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REUTERS/Julia Robinson - Cyclists pass beneath the downtown skyline on the hike and bike trail on Lady Bird Lake in Austin, Texas, September 18, 2012.
Metropolitan Revolution

Austin’s big bet on the future of urban health care

Scott Andes

Academic medical centers are facing tough times. Hospitals and health systems associated with medical schools are some of the most expensive health care institutions to operate because they are designed to deliver complex, specialized care. In addition, revenue generated from their health services must subsidize teaching and research. While this model may have succeeded in the past, now price pressure and the drive for value-based care (as opposed to patients and insurers just paying for the quantity of services provided) are challenging AMCs to find new revenue sources.

Foremost among the price pressures is the fact that, as the entire health system tries to become leaner, many insurers are questioning whether expensive AMCs belong in their networks. Furthermore, the Affordable Care Act and other federal reforms disproportionately impact AMCs because these institutions are often located in urban areas and serve high numbers of Medicaid recipients. For example, 60 percent of AMC reimbursements come from Medicaid, Medicare, or other government programs. As these programs begin to tighten restrictions and rewards based on quality, traditional models of care are being called into question. Together, McKinsey estimates that these and other pressures could reduce AMC margins by 4 to 5 percent—driving many into the red.

It doesn’t seem like a very good time to open a new medical school, but that’s exactly what’s happened in Austin, Texas. The University of Texas recently opened the Dell Medical School, the first new medical school alongside a top-tier research university in this country in over five decades. The school is part of a larger development the city is calling its “Innovation Zone”, an area in the northeastern corridor of downtown that includes the medical school as well as surrounding amenities, research facilities, and businesses.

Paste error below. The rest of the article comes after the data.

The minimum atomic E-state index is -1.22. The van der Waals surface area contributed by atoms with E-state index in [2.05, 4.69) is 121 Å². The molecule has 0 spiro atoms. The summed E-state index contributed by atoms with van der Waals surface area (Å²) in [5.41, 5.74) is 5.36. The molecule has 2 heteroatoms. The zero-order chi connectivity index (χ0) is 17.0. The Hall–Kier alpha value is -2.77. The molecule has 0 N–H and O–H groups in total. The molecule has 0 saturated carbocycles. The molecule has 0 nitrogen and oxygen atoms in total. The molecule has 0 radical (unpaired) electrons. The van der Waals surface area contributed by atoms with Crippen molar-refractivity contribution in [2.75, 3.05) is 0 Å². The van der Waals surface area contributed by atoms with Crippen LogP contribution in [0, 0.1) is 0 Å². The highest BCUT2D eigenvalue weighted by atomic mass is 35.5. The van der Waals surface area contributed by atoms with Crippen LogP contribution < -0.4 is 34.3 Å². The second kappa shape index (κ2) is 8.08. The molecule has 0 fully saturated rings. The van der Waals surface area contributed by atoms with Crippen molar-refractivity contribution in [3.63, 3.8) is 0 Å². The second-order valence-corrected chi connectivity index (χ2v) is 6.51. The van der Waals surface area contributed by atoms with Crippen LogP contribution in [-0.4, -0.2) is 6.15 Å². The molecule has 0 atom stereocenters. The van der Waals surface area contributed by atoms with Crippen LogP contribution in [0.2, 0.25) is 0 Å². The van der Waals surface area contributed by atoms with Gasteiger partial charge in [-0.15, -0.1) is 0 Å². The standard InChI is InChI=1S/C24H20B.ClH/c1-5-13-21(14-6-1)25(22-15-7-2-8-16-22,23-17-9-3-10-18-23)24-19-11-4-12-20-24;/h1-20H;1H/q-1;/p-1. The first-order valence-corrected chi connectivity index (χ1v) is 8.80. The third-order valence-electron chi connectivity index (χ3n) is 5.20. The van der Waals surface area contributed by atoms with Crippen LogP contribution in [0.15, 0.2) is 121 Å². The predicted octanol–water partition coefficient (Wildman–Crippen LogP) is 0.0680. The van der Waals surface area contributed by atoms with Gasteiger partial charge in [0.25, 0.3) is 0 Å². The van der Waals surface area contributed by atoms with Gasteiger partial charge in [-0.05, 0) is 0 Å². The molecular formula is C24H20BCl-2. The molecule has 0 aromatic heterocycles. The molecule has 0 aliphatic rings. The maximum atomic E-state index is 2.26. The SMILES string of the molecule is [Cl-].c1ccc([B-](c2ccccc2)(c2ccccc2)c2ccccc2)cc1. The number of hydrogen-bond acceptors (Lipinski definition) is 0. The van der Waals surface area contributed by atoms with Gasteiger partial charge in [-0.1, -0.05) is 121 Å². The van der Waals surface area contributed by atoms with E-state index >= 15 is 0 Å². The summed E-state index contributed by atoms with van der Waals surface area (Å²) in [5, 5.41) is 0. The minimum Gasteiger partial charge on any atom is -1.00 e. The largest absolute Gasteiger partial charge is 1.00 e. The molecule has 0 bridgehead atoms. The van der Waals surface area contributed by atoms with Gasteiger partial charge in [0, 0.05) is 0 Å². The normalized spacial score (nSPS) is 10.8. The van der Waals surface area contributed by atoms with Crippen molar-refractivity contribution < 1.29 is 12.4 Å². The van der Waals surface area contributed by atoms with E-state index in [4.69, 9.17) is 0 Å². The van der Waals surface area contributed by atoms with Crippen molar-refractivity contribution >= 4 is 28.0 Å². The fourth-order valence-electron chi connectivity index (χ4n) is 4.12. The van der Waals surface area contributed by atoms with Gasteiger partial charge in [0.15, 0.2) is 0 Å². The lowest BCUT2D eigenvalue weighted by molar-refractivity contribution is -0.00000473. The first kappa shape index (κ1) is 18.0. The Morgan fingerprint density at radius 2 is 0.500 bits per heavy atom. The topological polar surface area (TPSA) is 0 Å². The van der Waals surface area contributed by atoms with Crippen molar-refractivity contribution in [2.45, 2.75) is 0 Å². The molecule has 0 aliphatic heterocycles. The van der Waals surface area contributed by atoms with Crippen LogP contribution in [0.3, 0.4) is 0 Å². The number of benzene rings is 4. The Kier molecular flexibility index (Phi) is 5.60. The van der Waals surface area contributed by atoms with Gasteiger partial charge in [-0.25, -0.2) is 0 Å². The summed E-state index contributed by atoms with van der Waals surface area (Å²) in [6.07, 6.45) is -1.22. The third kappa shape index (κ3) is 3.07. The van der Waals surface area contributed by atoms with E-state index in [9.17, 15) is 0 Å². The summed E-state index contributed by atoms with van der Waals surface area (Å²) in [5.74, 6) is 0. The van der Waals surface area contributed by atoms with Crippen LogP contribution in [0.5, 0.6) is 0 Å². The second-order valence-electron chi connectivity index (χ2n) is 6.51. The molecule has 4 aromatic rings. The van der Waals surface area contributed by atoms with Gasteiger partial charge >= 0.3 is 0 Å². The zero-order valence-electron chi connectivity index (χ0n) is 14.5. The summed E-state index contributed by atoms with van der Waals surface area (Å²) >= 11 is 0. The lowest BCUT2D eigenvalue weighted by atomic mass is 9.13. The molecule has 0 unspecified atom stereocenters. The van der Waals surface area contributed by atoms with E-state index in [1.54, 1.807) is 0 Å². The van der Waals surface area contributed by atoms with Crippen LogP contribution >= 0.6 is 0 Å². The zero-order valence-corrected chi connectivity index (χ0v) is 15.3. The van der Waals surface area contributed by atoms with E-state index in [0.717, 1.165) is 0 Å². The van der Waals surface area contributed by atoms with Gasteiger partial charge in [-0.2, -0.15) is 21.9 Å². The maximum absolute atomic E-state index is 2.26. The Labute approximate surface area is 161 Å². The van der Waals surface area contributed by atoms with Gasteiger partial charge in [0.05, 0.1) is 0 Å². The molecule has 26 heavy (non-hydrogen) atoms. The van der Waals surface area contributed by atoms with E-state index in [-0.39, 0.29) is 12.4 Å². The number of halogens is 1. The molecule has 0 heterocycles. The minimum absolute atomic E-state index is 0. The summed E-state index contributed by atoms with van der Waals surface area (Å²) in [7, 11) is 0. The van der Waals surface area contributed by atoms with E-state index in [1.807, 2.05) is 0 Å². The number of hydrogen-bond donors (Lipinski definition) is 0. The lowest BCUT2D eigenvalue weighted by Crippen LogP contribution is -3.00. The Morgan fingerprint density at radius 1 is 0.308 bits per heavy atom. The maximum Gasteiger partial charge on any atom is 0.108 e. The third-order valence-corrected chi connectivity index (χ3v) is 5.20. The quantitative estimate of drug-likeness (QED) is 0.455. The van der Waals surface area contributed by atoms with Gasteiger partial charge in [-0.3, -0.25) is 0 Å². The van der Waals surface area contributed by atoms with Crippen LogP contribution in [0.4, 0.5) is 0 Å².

The Innovation Zone is a classic example of what we at the Anne T. and Robert M. Bass Initiative on Innovation and Placemaking refer to as an anchor-plus innovation district. By integrating into the broader downtown district, public and private leadership in Austin hopes the new medical school can serve as a force multiplier for community health and regional economic activity. While it’s far too early to judge Austin’s innovation district, here are three smart initial moves other AMC-based innovation districts could learn from.

First, early on the medical school built strong relationships to community health.

Leaders in Austin’s public, civic, and private sectors want the medical school to be not just an AMC but also the connective tissue between health innovation and community care. To that end, a nonprofit organization called Capital City Innovation Inc. was created to oversee the Innovation Zone. Its board comprises representatives from the University of Texas and its Dell Medical School, Central Health–Travis County’s health care district, and Seton Healthcare Family, with the remaining four slots to be held by local organizations yet to be determined. In order to connect the district to the wider city, Mayor Steve Adler and Travis County Judge Sarah Eckhardt will serve as advisory members.